The research was supported by the National Institute of Mental Health and the National Institute on Drug Abuse.


Story Source:

The above story is based on materials provided by Society for Neuroscience. Note: Materials may be edited for content and length.


Cite This Page:

Society for Neuroscience. "Brain Chemical Shown To Induce Both Desire And Dread." ScienceDaily. ScienceDaily, 9 July 2008. <www.sciencedaily.com/releases/2008/07/080708173226.htm>.
Society for Neuroscience. (2008, July 9). Brain Chemical Shown To Induce Both Desire And Dread. ScienceDaily. Retrieved July 24, 2014 from www.sciencedaily.com/releases/2008/07/080708173226.htm
Society for Neuroscience. "Brain Chemical Shown To Induce Both Desire And Dread." ScienceDaily. www.sciencedaily.com/releases/2008/07/080708173226.htm (accessed July 24, 2014).

Share This




More Mind & Brain News

Thursday, July 24, 2014

Featured Research

from universities, journals, and other organizations


Featured Videos

from AP, Reuters, AFP, and other news services

Idaho Boy Helps Brother With Disabilities Complete Triathlon

Idaho Boy Helps Brother With Disabilities Complete Triathlon

Newsy (July 23, 2014) An 8-year-old boy helped his younger brother, who has a rare genetic condition that's confined him to a wheelchair, finish a triathlon. Video provided by Newsy
Powered by NewsLook.com
Huge Schizophrenia Study Finds Dozens Of New Genetic Causes

Huge Schizophrenia Study Finds Dozens Of New Genetic Causes

Newsy (July 22, 2014) The 83 new genetic markers could open dozens of new avenues for schizophrenia treatment research. Video provided by Newsy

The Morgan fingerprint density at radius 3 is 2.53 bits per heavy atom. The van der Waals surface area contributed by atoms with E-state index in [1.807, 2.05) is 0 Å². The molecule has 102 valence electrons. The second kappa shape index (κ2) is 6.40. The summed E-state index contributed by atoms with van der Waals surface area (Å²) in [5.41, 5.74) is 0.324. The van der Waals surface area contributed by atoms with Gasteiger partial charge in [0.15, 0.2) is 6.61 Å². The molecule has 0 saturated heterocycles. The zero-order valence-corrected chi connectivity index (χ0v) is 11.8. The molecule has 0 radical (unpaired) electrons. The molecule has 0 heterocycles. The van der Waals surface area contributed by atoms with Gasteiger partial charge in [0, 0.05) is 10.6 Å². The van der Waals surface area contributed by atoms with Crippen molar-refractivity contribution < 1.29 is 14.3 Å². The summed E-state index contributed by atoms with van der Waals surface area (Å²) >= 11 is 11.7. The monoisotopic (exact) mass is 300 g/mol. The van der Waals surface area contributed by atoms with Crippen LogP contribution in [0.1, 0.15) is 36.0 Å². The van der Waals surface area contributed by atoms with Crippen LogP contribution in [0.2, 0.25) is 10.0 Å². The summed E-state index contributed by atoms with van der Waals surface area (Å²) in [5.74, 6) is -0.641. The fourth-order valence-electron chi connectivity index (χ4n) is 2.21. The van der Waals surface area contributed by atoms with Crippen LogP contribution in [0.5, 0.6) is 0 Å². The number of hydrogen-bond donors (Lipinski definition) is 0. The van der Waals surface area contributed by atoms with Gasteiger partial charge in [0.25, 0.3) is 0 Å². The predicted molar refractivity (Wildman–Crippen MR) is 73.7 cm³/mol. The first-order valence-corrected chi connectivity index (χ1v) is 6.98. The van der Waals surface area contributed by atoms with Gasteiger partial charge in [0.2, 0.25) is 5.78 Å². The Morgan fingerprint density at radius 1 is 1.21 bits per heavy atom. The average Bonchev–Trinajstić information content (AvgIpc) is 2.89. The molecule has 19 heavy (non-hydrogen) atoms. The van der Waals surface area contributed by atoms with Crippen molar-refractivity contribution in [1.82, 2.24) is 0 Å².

Powered by NewsLook.com
Why Do People Believe We Only Use 10 Percent Of Our Brains?

Why Do People Believe We Only Use 10 Percent Of Our Brains?

Newsy (July 22, 2014) The new sci-fi thriller "Lucy" is making people question whether we really use all our brainpower. But, as scientists have insisted for years, we do. Video provided by Newsy
Powered by NewsLook.com
Do Obese Women Have 'Food Learning Impairment'?

Do Obese Women Have 'Food Learning Impairment'?

Newsy (July 18, 2014) Yale researchers tested 135 men and women, and it was only obese women who were deemed to have "impaired associative learning." Video provided by Newsy
Powered by NewsLook.com

Search ScienceDaily

Number of stories in archives: 140,361

Find with keyword(s):
Enter a keyword or phrase to search ScienceDaily for related topics and research stories.

Save/Print:
Share:

Breaking News:
from the past week

In Other News

... from NewsDaily.com

Science News

Health News

Environment News

Technology News



Save/Print:
Share:

Free Subscriptions


Get the latest science news with ScienceDaily's free email newsletters, updated daily and weekly. Or view hourly updated newsfeeds in your RSS reader:

Get Social & Mobile


Keep up to date with the latest news from ScienceDaily via social networks and mobile apps:

Have Feedback?


Tell us what you think of ScienceDaily -- we welcome both positive and negative comments. Have any problems using the site? Questions?
Mobile: iPhone Android Web
Follow: Facebook Twitter Google+
Subscribe: RSS Feeds Email Newsletters
Latest Headlines Health & Medicine Mind & Brain Space & Time Matter & Energy Computers & Math Plants & Animals Earth & Climate Fossils & Ruins